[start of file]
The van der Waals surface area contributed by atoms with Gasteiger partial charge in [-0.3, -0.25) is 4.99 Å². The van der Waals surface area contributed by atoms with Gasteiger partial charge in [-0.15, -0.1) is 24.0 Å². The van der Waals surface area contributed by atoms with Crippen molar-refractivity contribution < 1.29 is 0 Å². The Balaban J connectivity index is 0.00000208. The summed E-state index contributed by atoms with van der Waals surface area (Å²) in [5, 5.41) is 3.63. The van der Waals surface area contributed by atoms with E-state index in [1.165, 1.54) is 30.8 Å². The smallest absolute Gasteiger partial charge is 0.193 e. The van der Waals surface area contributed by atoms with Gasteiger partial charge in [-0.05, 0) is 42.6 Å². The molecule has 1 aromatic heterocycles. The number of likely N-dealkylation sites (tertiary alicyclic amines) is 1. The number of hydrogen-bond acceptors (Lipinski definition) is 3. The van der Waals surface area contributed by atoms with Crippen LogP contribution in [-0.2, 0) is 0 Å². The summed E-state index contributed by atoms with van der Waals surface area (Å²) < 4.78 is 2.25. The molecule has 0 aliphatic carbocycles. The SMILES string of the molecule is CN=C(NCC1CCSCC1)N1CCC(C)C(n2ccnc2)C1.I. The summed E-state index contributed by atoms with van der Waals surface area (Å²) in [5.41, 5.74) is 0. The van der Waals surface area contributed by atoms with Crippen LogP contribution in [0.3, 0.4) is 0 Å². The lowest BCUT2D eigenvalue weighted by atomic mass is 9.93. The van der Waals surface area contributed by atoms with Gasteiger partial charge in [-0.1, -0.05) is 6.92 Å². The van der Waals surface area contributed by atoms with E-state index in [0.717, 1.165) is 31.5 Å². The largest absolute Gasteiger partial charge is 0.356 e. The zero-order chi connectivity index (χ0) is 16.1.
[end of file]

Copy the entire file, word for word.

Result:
The van der Waals surface area contributed by atoms with Gasteiger partial charge in [-0.3, -0.25) is 4.99 Å². The van der Waals surface area contributed by atoms with Gasteiger partial charge in [-0.15, -0.1) is 24.0 Å². The van der Waals surface area contributed by atoms with Crippen molar-refractivity contribution < 1.29 is 0 Å². The Balaban J connectivity index is 0.00000208. The summed E-state index contributed by atoms with van der Waals surface area (Å²) in [5, 5.41) is 3.63. The van der Waals surface area contributed by atoms with E-state index in [1.165, 1.54) is 30.8 Å². The smallest absolute Gasteiger partial charge is 0.193 e. The van der Waals surface area contributed by atoms with Gasteiger partial charge in [-0.05, 0) is 42.6 Å². The molecule has 1 aromatic heterocycles. The number of likely N-dealkylation sites (tertiary alicyclic amines) is 1. The number of hydrogen-bond acceptors (Lipinski definition) is 3. The van der Waals surface area contributed by atoms with Crippen LogP contribution in [-0.2, 0) is 0 Å². The summed E-state index contributed by atoms with van der Waals surface area (Å²) < 4.78 is 2.25. The molecule has 0 aliphatic carbocycles. The SMILES string of the molecule is CN=C(NCC1CCSCC1)N1CCC(C)C(n2ccnc2)C1.I. The summed E-state index contributed by atoms with van der Waals surface area (Å²) in [5.41, 5.74) is 0. The van der Waals surface area contributed by atoms with Crippen LogP contribution in [0.3, 0.4) is 0 Å². The lowest BCUT2D eigenvalue weighted by atomic mass is 9.93. The van der Waals surface area contributed by atoms with Gasteiger partial charge in [-0.1, -0.05) is 6.92 Å². The van der Waals surface area contributed by atoms with E-state index in [0.717, 1.165) is 31.5 Å². The largest absolute Gasteiger partial charge is 0.356 e. The zero-order chi connectivity index (χ0) is 16.1.